This is the second in a three-part series examining the safety of vulnerable road users, as new federal data show a rise in traffic deaths among motorcyclists, bicyclists, and pedestrians last year. Read the first post.
I love nearly everything about bicycles, from riding around Virginia to creating art for the NTSB office with old parts. I say “nearly” everything because U.S. roads are far too dangerous for bicyclists — and it’s getting worse.
On World Bicycle Day, I’m calling on every road user to help change the conversation.
Outdated Thinking is Deadly
Bicycles have been around for two centuries. But that’s no excuse for our safety approach to be stuck in the past, as it currently is.
We have to stop telling bicyclists not to get injured. We have to let go of the idea that educating bike riders will solve the problem. This type of thinking is too narrow to stem the public health crisis on our roads — and clinging to it is proving to be deadly.
Of course, we implore all road users to make safe choices to protect themselves and others. But we’re missing the bigger picture when we only focus on individuals’ actions. It’s certainly not how we get to our goal of zero traffic deaths!
Instead, we should be talking about how the entire system is failing to protect bicyclists and other vulnerable road users, such as pedestrians and motorcyclists. This means asking new questions such as the following:
- Are vehicles equipped with technology to prevent crashes with bicyclists?
- Are drivers traveling at speeds that would make it unlikely for a bicyclist to survive a crash?
- Is the road itself designed to prevent crashes and protect bicyclists?
- If a crash does occur, how effective was the emergency response in its goal of saving lives and treating injuries?
These questions help us “zoom out” and see that we can’t solve our road safety crisis by focusing solely on individual road users. We also have to consider safe vehicles, safe speeds, safe roads, and post-crash care. That’s why Protect Vulnerable Road Users through a Safe System Approach is on the NTSB’s Most Wanted List of Transportation Safety Improvements.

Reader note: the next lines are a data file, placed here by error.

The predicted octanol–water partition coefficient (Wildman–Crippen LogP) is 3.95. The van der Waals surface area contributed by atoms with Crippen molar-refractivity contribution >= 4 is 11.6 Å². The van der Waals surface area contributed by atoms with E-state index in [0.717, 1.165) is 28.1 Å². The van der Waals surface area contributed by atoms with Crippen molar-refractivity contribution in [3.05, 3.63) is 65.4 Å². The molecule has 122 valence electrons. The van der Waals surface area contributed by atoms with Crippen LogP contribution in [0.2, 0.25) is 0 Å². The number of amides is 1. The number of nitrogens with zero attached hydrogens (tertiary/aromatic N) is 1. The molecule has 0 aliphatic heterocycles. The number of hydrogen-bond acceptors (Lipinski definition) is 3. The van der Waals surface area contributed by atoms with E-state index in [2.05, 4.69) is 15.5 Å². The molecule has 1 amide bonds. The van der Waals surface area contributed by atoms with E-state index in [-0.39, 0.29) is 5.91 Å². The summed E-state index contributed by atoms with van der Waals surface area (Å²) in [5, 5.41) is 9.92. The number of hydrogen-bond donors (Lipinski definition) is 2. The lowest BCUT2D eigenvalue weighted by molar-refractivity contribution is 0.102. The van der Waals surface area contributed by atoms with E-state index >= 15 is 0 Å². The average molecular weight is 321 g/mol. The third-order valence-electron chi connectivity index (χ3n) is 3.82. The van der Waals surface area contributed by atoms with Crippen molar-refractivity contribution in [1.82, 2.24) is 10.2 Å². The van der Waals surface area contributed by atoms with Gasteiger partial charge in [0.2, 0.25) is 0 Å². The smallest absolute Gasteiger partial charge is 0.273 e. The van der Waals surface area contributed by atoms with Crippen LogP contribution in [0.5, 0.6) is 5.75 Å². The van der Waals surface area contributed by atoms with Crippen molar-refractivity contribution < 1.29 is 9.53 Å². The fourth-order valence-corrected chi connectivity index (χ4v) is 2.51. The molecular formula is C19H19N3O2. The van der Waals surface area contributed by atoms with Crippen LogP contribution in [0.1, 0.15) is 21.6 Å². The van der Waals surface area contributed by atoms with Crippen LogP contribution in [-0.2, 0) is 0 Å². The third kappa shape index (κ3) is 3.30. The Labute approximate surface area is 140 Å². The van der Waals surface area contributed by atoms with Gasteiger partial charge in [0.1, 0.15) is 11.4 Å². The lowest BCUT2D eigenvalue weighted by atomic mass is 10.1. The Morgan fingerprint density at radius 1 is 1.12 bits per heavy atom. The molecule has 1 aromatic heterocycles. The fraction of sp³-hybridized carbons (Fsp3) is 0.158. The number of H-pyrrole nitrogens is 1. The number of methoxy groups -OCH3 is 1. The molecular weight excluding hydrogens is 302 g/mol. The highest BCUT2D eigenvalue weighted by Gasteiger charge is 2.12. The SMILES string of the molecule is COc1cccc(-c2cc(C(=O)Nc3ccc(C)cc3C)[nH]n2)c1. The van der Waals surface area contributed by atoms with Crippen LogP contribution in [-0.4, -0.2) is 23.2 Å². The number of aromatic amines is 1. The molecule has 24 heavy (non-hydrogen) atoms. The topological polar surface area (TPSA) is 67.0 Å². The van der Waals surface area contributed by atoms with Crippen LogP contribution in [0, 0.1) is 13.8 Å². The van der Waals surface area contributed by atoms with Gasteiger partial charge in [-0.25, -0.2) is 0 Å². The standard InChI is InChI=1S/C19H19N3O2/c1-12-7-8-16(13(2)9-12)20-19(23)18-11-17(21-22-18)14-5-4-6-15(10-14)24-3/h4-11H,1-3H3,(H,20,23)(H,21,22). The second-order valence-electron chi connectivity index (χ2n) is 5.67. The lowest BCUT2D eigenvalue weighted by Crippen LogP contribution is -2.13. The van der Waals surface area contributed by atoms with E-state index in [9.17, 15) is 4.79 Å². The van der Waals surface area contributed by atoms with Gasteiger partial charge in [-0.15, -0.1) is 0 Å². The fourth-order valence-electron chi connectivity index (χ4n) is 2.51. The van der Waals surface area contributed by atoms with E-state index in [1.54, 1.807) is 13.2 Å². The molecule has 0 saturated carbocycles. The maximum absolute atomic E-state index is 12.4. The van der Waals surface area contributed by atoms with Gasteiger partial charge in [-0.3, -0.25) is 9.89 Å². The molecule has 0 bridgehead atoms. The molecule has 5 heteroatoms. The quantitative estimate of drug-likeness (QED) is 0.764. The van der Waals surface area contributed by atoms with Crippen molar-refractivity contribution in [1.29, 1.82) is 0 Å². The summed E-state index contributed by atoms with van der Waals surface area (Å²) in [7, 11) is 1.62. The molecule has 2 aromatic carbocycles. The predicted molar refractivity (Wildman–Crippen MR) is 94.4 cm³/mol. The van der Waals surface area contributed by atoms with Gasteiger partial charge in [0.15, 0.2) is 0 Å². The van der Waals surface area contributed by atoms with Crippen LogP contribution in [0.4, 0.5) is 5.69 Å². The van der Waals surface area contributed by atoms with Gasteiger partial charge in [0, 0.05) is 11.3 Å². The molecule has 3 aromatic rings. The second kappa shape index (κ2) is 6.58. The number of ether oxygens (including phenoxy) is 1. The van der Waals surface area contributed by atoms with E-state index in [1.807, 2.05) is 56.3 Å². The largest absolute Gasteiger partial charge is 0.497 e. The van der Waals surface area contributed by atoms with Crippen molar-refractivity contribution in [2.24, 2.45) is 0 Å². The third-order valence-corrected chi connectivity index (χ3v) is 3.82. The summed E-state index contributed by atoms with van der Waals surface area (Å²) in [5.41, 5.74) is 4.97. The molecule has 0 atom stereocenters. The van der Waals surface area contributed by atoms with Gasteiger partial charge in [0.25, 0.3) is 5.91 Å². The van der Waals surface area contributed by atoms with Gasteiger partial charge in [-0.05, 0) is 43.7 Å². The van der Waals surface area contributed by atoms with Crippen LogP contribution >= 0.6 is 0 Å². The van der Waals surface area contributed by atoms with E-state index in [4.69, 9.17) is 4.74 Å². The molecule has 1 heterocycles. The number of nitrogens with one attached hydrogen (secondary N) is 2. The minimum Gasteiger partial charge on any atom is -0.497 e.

In a truly Safe System, the safety burden is shared by all, from individual road users to traffic safety and highway engineers, regulators, vehicle manufacturers, and more. Absolutely everyone is responsible for preventing crashes.
Because even one death is one too many.
Tragically, the stakes have never been higher. According to data released last month by the National Highway Traffic Safety Administration (NHTSA), 985 cyclists died on our roads last year — a 5% increase over 2020 levels. Combined with the 9% increase in motorcycle deaths and the 13% jump in pedestrian deaths, you can see how dire the situation is for vulnerable road users.
We have to do better. And that means considering all components of a Safe System. The best place to start is with the implementation of NTSB safety recommendations.
Here are just some of the ways we could make streets safe for all road users:
- Invest in bike- and pedestrian-friendly infrastructure, like separated bike lanes and safety treatments at intersections. The recent infrastructure law presents a once-in-a-generation opportunity to make such lifesaving investments.
- Reduce speeds, especially in areas where there are a lot of vulnerable road users, like bicyclists. This can be accomplished through infrastructure improvements, like road diets; granting local jurisdictions the authority to set safe speeds for their own community and implement speed safety camera programs; and requiring auto manufacturers to install advanced speed-limiting technology on vehicles.
- Require in-vehicle technologies, such as automatic emergency braking, that can help prevent crashes before they occur — and not just crashes with other cars and trucks, but with bicyclists, pedestrians, and motorcyclists as well.
- Require large vehicles to be equipped with visibility-enhancement systems to better detect cyclists and pedestrians in their blind spots.
- Prevent impaired driving, which leads to one in four traffic fatalities. NHTSA should require vehicles to come equipped with technology that will detect and prevent drunk driving. States should lower the per se blood alcohol content (BAC) to .05, an action only Utah has taken (with proven success!). States should also implement laws requiring all drivers convicted of alcohol-impaired driving to use an interlock device.
- Require front, side, and rear underride guards on newly manufactured trucks to protect cyclists and pedestrians from going beneath large trucks.
- Collect and analyze data, including hospital data, on the level of bicycling activity, crashes, and injuries. State and local leaders should use this data to design countermeasures and evaluate outcomes to measure effectiveness. How do you know if a project or program is successful if you aren’t tracking progress?
My Next Project — And the Nation’s
My next bike project has already begun. I’m restoring an old Sears Spaceliner that I picked up at my local thrift shop. And I’m planning a few rides with the Washington Area Bicyclist Association.
I’m also using World Bicycle Day as an opportunity to assign you a project of your own: Join NTSB in changing the bike safety conversation. Ask new questions. Stop putting the entire safety burden on bicyclists. Embrace the Safe System approach.
The lives of vulnerable road users depend on it.